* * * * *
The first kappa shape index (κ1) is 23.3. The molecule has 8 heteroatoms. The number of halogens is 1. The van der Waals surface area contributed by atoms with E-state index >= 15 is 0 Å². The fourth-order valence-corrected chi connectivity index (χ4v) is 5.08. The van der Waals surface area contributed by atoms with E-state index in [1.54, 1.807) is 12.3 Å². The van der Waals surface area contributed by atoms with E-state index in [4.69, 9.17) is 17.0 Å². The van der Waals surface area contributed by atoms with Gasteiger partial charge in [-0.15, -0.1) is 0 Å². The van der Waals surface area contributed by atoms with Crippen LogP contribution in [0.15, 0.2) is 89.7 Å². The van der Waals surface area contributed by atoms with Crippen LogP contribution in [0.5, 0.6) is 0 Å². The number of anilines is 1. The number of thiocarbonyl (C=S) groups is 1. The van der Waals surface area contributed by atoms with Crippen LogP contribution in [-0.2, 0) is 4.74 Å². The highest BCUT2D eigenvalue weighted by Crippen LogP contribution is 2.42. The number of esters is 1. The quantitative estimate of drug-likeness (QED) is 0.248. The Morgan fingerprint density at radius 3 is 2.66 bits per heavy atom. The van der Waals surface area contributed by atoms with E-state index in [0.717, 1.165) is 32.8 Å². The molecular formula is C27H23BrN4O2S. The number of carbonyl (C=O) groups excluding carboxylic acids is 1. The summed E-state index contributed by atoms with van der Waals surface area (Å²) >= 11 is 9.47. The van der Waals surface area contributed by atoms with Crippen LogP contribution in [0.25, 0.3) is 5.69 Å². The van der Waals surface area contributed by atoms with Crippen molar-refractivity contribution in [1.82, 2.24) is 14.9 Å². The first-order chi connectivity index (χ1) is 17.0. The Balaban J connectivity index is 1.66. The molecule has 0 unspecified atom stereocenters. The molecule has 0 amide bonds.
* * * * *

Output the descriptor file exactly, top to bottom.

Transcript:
The first kappa shape index (κ1) is 23.3. The molecule has 8 heteroatoms. The number of halogens is 1. The van der Waals surface area contributed by atoms with E-state index >= 15 is 0 Å². The fourth-order valence-corrected chi connectivity index (χ4v) is 5.08. The van der Waals surface area contributed by atoms with E-state index in [1.54, 1.807) is 12.3 Å². The van der Waals surface area contributed by atoms with E-state index in [4.69, 9.17) is 17.0 Å². The van der Waals surface area contributed by atoms with Gasteiger partial charge in [-0.15, -0.1) is 0 Å². The van der Waals surface area contributed by atoms with Crippen LogP contribution in [0.15, 0.2) is 89.7 Å². The van der Waals surface area contributed by atoms with Crippen LogP contribution in [0.5, 0.6) is 0 Å². The number of anilines is 1. The number of thiocarbonyl (C=S) groups is 1. The van der Waals surface area contributed by atoms with Crippen LogP contribution in [-0.2, 0) is 4.74 Å². The highest BCUT2D eigenvalue weighted by Crippen LogP contribution is 2.42. The number of esters is 1. The quantitative estimate of drug-likeness (QED) is 0.248. The Morgan fingerprint density at radius 3 is 2.66 bits per heavy atom. The van der Waals surface area contributed by atoms with E-state index in [0.717, 1.165) is 32.8 Å². The molecular formula is C27H23BrN4O2S. The number of carbonyl (C=O) groups excluding carboxylic acids is 1. The summed E-state index contributed by atoms with van der Waals surface area (Å²) >= 11 is 9.47. The van der Waals surface area contributed by atoms with Crippen LogP contribution in [0.25, 0.3) is 5.69 Å². The van der Waals surface area contributed by atoms with Crippen molar-refractivity contribution in [1.82, 2.24) is 14.9 Å². The first-order chi connectivity index (χ1) is 17.0. The Balaban J connectivity index is 1.66. The molecule has 0 unspecified atom stereocenters. The molecule has 0 amide bonds.